Scientific name: Aquila chrysaetos
Cover photo credit: JD Taylor
“Endangered” means the species lives in the wild in Ontario but is facing imminent extinction or extirpation.
Date added to the Species at Risk in Ontario List
The Golden Eagle was already assessed as endangered when the Endangered Species Act took effect in 2008.
What it looks like
The Golden Eagle is one of Ontario’s largest and most powerful birds of prey. The species is named for the golden-brown feathers on the back of its neck, head and upper wings, but the rest of the body is mostly dark brown.
Young birds have lots of white visible on the base of the tail and in the interior of the wing, but this white will largely disappear by their fifth year.
Juvenile Bald Eagles can look very similar to Golden Eagles, however, the legs of the Golden Eagle are completely feathered while the legs of the Bald Eagle have no feathers immediately above the feet.
When soaring, Golden Eagles hold their wings slightly above the horizontal and show less head and neck and a longer tail than the Bald Eagle.
Where it lives
Golden Eagles nest in remote, undisturbed areas, usually building their nests on ledges on a steep cliff or riverbank, but they will also use large trees if needed.
Most hunting is done near open areas such as large bogs or tundra. During migration they could be encountered anywhere, but are most frequently seen migrating west along the shores of Lake Ontario and Erie in November.
Small numbers also winter in the southern half of Ontario, most often near large deer wintering areas where carcasses might be found.
Where it’s been found in Ontario
In Canada, Golden Eagles are most common in the western mountains and prairies but are also fairly widespread in Labrador and Quebec’s Ungava peninsula.
In Ontario, breeding Golden Eagles are presently known only from the Hudson Bay Lowland, although there is some evidence suggesting they once nested much further south.
Currently there are believed to be 10 to 20 pairs in the province.
What threatens it
Golden Eagles are very sensitive to disturbance near their nests and could abandon them if harassed or kept away from the eggs or young too long.
They have also suffered greatly from human persecution, such as illegal shooting and trapping, although with improved attitudes toward predators in general, these problems have diminished greatly in recent decades.
Electrocution on power lines is a continuing problem in western North America, and collisions with wind turbines have been documented at some sites.
The Golden Eagle can also be harmed by chemicals and toxins in the animals that it eats.
Action we are taking
Endangered Species and their general habitat are automatically protected
A recovery strategy advises the ministry on ways to ensure healthy numbers of the species return to Ontario.
Read the executive summary (March 2, 2015)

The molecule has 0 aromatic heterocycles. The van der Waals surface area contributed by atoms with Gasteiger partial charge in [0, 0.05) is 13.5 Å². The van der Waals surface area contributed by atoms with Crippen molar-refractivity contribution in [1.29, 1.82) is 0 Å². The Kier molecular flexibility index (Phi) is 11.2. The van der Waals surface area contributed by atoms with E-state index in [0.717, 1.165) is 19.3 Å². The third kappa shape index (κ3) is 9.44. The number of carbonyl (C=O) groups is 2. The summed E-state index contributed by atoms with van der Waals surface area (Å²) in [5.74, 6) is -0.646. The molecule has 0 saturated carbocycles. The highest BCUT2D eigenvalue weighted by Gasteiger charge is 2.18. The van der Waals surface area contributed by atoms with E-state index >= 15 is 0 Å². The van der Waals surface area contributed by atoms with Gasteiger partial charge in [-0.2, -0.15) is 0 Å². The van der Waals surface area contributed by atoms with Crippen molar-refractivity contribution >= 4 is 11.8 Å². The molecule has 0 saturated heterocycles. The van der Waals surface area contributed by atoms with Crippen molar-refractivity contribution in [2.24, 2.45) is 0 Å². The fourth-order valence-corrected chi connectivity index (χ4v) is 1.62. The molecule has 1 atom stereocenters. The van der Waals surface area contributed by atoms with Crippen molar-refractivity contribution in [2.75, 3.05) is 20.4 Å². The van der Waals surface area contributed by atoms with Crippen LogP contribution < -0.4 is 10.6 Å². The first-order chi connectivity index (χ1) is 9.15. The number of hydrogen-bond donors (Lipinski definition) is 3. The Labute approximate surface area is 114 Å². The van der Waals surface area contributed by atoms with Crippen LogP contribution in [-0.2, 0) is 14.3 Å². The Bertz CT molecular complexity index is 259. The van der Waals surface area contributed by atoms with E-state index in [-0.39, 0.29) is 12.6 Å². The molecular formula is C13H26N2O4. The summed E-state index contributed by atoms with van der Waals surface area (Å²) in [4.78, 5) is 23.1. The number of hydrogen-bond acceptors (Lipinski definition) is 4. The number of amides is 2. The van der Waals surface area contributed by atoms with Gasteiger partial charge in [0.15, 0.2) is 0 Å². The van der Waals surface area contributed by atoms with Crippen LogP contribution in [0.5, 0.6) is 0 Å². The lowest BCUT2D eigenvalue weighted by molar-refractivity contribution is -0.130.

Read the recovery strategy (March 2, 2015)
Government response statement
A government response statement outlines the actions the government intends to take or support to help recover the species.
Read the government response statement (March 23, 2016)
Review of progress
A review of progress made toward protecting and recovering a species is required no later than the time specified in the species’ government response statement, or not later than five years after the government response statement is published if no time is specified.
Read the report on progress towards the protection and recovery of 18 species at risk, including Golden Eagle (2021).
General Habitat Protection - June 30, 2008
What you can do
Report a sighting
- Report a sighting of an endangered animal or plant to the Natural Heritage Information Centre. Photographs with specific locations or mapping coordinates are always helpful.
- Bird Studies Canada is working to advance the understanding, appreciation and conservation of wild birds and their habitat in Ontario and elsewhere. For more information on how you can help, visit:
- Volunteer with your local nature club or provincial park to participate in surveys or stewardship work focused on species at risk.
Be a good steward
- Private land owners have a very important role to play in species recovery. If you find a Golden Eagle nesting on your land, you may be eligible for stewardship programs that support the protection and recovery of species at risk and their habitats.
Report illegal activity
- Report any illegal activity related to plants and wildlife to 1-877-TIPS-MNR (847-7667).
- Increasing numbers of sub-adult Golden Eagles are spending the summer along the Hudson Bay coast, where they hunt the abundant snow goose at their nesting colonies.
- The Golden Eagle has a wingspan of just over two metres and can weigh as much as six kilograms.
- The number of Golden Eagles being seen at traditional Ontario hawk migration monitoring stations has increased greatly in the past two decades. In the fall of 2008, several stations on Lake Ontario and Erie reported more than 50 in one day – a number that would have seemed unbelievable even a decade ago.